Posted by Neill Abayon
WINSTON-SALEM, N.C. – Results of a recent study conducted by researchers at Wake Forest University Baptist Medical Center and colleagues show that cognitive functioning abilities drop as average blood sugar levels rise in people with type 2 diabetes.
The study appears in this month's issue of Diabetes Care.
The ongoing Memory in Diabetes (MIND) study, a sub-study of the Action to Control Cardiovascular Risk in Diabetes Trial (ACCORD), found a statistically significant inverse relationship between A1C levels (average blood glucose levels over a period of two to three months) and subjects' scores on four cognitive tests. No association, however, was found between daily blood glucose levels (measured by the fasting plasma glucose test) and test scores.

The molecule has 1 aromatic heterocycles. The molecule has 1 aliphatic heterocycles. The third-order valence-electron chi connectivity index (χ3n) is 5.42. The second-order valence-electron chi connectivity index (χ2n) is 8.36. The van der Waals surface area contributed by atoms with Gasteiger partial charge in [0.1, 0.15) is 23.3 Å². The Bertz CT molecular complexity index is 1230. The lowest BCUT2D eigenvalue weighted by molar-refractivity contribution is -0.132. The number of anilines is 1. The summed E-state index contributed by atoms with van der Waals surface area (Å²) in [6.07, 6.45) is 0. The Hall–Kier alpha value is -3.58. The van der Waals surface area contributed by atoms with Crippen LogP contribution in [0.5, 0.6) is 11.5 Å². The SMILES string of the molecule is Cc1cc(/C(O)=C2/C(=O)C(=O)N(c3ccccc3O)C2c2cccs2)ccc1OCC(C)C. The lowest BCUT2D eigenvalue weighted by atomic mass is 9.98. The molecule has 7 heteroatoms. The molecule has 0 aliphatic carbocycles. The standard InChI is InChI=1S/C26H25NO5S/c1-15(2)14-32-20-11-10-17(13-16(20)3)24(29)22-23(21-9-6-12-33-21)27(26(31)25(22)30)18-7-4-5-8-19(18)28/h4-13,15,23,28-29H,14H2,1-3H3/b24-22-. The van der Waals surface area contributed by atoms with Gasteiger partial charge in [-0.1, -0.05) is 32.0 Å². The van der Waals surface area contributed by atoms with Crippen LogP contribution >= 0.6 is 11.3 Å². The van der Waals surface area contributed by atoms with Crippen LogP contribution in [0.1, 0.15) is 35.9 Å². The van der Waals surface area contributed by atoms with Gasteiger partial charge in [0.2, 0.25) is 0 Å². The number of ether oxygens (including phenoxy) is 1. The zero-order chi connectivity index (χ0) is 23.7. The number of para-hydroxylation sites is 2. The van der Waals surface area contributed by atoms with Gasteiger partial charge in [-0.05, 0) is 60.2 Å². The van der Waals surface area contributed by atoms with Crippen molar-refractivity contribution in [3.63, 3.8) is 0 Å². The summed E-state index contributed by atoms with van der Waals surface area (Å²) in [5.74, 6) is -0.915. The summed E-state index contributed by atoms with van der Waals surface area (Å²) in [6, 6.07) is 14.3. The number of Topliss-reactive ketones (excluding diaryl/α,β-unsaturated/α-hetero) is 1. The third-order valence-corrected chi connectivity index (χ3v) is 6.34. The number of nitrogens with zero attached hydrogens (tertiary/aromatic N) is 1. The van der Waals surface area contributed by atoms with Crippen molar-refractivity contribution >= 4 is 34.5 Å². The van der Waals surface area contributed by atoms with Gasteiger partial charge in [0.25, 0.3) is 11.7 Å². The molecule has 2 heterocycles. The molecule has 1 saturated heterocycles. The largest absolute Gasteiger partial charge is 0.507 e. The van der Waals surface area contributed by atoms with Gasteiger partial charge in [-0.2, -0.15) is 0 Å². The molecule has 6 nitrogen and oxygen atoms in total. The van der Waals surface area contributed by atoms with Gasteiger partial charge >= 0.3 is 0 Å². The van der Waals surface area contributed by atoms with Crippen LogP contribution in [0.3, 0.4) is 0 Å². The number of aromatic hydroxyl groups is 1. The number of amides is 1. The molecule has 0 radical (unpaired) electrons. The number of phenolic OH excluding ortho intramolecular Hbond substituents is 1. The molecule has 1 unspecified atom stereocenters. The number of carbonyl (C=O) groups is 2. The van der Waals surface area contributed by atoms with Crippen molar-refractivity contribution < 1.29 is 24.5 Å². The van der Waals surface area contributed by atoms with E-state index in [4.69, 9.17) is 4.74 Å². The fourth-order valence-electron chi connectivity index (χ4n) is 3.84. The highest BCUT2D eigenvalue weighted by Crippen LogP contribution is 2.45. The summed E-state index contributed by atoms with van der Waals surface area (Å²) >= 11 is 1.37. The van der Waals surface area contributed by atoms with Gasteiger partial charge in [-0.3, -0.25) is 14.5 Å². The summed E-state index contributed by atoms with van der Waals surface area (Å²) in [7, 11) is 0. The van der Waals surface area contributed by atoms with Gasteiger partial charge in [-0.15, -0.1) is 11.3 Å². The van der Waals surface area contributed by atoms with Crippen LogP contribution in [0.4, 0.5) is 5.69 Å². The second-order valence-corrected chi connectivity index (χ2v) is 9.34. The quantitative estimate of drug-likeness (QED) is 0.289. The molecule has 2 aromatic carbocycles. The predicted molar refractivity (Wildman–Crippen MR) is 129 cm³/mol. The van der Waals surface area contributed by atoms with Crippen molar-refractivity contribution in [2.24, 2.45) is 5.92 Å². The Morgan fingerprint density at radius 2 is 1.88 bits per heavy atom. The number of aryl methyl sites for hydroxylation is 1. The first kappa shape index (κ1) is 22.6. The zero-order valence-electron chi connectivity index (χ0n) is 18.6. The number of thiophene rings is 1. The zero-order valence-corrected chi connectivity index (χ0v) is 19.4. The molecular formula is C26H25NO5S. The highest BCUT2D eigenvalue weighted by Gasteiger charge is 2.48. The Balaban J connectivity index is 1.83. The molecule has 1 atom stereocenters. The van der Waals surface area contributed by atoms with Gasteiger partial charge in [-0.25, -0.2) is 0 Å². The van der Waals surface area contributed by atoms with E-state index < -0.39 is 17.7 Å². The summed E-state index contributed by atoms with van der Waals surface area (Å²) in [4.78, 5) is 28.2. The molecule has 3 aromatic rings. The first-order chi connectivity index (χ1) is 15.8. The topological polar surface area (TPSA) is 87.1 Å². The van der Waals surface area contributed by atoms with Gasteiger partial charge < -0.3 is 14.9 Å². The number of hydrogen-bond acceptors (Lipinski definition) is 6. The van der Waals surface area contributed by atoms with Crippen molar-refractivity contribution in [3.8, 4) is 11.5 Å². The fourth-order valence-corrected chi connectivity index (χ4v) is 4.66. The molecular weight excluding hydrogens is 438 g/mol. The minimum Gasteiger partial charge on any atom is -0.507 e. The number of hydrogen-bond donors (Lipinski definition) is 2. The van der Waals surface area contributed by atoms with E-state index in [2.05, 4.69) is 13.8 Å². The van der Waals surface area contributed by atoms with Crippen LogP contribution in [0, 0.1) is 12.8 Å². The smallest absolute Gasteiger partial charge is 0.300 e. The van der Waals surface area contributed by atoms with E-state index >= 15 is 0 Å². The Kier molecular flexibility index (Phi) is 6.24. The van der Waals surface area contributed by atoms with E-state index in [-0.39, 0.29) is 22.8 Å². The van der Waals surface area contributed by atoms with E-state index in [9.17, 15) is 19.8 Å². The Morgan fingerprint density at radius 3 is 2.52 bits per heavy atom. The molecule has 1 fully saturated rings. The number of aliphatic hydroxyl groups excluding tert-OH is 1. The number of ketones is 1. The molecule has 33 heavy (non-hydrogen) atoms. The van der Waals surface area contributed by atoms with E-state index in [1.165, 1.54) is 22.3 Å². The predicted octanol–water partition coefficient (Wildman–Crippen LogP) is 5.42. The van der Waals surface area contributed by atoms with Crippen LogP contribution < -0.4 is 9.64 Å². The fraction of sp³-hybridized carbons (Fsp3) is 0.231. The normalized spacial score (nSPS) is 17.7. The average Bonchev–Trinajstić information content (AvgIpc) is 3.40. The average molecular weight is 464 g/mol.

For the study, researchers at 52 of the 77 ACCORD sites throughout the United States and Canada administered a 30-minute battery of cognitive tests to nearly 3,000 individuals ages 55 years and older.
"The tests used in the study measured several aspects of memory function," said Jeff Williamson, M.D., M.H.S., principal investigator for the study at the Wake Forest clinical site. "For example, we tested one's ability to switch back and forth between memory tasks or to 'multitask,' an important skill for people needing to manage their diabetes."Read the full article here.